Genetic testing to identify a specific gene alteration may be recommended for high-risk families. It is typically performed using a blood sample. Not all people who pursue cancer risk assessment decide to have genetic testing.
Like all tests, genetic testing has benefits and limitations and entails many practical, medical and emotional implications. The most information can be gained when a family member with cancer is tested first so the gene alteration can be identified. However, this may not always be possible.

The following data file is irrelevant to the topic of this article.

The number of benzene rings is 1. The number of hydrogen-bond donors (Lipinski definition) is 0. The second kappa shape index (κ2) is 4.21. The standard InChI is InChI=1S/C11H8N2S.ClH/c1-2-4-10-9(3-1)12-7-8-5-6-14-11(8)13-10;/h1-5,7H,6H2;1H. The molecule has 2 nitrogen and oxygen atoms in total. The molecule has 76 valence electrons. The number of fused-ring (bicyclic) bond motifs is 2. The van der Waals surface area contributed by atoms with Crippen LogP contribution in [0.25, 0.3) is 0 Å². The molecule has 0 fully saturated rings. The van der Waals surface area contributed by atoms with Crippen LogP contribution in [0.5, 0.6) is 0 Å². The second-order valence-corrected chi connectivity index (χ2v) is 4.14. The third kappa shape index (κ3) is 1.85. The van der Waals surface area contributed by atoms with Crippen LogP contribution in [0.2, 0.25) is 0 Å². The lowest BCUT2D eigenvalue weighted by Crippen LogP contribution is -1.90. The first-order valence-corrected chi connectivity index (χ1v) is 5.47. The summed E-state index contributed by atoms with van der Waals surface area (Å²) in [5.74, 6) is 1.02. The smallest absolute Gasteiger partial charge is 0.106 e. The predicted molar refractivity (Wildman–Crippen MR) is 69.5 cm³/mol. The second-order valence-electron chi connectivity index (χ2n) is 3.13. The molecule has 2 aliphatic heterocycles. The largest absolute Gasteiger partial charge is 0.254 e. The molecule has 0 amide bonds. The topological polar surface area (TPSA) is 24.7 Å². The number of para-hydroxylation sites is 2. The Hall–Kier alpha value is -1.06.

Even if an individual at high risk is found to carry an altered gene, genetic testing cannot determine if cancer is present or when it may develop. It can only confirm an inherited predisposition for the disease.
Despite its limitations, genetic testing can be valuable. Results can help individuals make some medical decisions, such as determining the best plan for cancer screening or whether to pursue preventive medical or surgical therapies.